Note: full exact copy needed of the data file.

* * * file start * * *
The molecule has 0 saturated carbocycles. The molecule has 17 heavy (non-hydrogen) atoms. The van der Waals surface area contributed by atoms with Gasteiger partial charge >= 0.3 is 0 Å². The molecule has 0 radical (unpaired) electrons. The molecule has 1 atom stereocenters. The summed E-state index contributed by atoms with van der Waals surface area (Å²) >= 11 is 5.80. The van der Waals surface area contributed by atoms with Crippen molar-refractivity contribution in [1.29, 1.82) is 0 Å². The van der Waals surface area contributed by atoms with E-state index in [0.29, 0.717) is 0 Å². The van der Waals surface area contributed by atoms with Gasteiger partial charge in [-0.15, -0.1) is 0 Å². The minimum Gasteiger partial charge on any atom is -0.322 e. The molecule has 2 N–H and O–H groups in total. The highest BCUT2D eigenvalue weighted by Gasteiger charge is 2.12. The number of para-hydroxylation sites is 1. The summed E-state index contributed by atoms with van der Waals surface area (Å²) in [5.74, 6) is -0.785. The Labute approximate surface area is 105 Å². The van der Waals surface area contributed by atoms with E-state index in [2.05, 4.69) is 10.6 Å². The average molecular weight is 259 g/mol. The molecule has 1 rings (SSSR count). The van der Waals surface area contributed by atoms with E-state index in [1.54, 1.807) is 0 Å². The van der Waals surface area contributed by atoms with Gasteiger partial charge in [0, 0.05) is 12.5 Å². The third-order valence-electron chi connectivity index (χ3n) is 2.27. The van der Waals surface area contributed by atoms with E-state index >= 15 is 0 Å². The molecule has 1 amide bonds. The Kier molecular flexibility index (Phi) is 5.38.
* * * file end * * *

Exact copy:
The molecule has 0 saturated carbocycles. The molecule has 17 heavy (non-hydrogen) atoms. The van der Waals surface area contributed by atoms with Gasteiger partial charge >= 0.3 is 0 Å². The molecule has 0 radical (unpaired) electrons. The molecule has 1 atom stereocenters. The summed E-state index contributed by atoms with van der Waals surface area (Å²) >= 11 is 5.80. The van der Waals surface area contributed by atoms with Crippen molar-refractivity contribution in [1.29, 1.82) is 0 Å². The van der Waals surface area contributed by atoms with E-state index in [0.29, 0.717) is 0 Å². The van der Waals surface area contributed by atoms with Gasteiger partial charge in [-0.15, -0.1) is 0 Å². The minimum Gasteiger partial charge on any atom is -0.322 e. The molecule has 2 N–H and O–H groups in total. The highest BCUT2D eigenvalue weighted by Gasteiger charge is 2.12. The number of para-hydroxylation sites is 1. The summed E-state index contributed by atoms with van der Waals surface area (Å²) in [5.74, 6) is -0.785. The Labute approximate surface area is 105 Å². The van der Waals surface area contributed by atoms with E-state index in [2.05, 4.69) is 10.6 Å². The average molecular weight is 259 g/mol. The molecule has 1 rings (SSSR count). The van der Waals surface area contributed by atoms with E-state index in [1.54, 1.807) is 0 Å². The van der Waals surface area contributed by atoms with Gasteiger partial charge in [0, 0.05) is 12.5 Å². The third-order valence-electron chi connectivity index (χ3n) is 2.27. The van der Waals surface area contributed by atoms with E-state index >= 15 is 0 Å². The molecule has 1 amide bonds. The Kier molecular flexibility index (Phi) is 5.38.